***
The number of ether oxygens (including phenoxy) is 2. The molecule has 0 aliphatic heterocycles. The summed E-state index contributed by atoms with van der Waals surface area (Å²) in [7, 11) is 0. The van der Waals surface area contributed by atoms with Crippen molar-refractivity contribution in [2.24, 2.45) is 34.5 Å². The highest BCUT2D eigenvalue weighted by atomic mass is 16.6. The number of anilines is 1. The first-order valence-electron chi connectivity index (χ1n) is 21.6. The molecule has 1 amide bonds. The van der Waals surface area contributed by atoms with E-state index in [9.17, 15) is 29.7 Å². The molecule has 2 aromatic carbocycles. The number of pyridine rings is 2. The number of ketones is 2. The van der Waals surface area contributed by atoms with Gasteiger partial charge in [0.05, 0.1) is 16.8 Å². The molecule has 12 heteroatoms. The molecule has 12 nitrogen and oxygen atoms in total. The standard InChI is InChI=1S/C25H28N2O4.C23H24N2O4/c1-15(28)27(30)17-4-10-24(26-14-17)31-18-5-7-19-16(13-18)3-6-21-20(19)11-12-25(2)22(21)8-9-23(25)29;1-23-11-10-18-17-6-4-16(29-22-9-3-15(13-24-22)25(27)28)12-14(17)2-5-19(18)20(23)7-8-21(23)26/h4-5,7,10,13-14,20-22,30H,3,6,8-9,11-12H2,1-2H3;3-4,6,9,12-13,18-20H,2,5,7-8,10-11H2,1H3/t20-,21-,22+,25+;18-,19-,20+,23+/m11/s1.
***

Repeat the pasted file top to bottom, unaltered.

The number of ether oxygens (including phenoxy) is 2. The molecule has 0 aliphatic heterocycles. The summed E-state index contributed by atoms with van der Waals surface area (Å²) in [7, 11) is 0. The van der Waals surface area contributed by atoms with Crippen molar-refractivity contribution in [2.24, 2.45) is 34.5 Å². The highest BCUT2D eigenvalue weighted by atomic mass is 16.6. The number of anilines is 1. The first-order valence-electron chi connectivity index (χ1n) is 21.6. The molecule has 1 amide bonds. The van der Waals surface area contributed by atoms with E-state index in [9.17, 15) is 29.7 Å². The molecule has 2 aromatic carbocycles. The number of pyridine rings is 2. The number of ketones is 2. The van der Waals surface area contributed by atoms with Gasteiger partial charge in [0.05, 0.1) is 16.8 Å². The molecule has 12 heteroatoms. The molecule has 12 nitrogen and oxygen atoms in total. The standard InChI is InChI=1S/C25H28N2O4.C23H24N2O4/c1-15(28)27(30)17-4-10-24(26-14-17)31-18-5-7-19-16(13-18)3-6-21-20(19)11-12-25(2)22(21)8-9-23(25)29;1-23-11-10-18-17-6-4-16(29-22-9-3-15(13-24-22)25(27)28)12-14(17)2-5-19(18)20(23)7-8-21(23)26/h4-5,7,10,13-14,20-22,30H,3,6,8-9,11-12H2,1-2H3;3-4,6,9,12-13,18-20H,2,5,7-8,10-11H2,1H3/t20-,21-,22+,25+;18-,19-,20+,23+/m11/s1.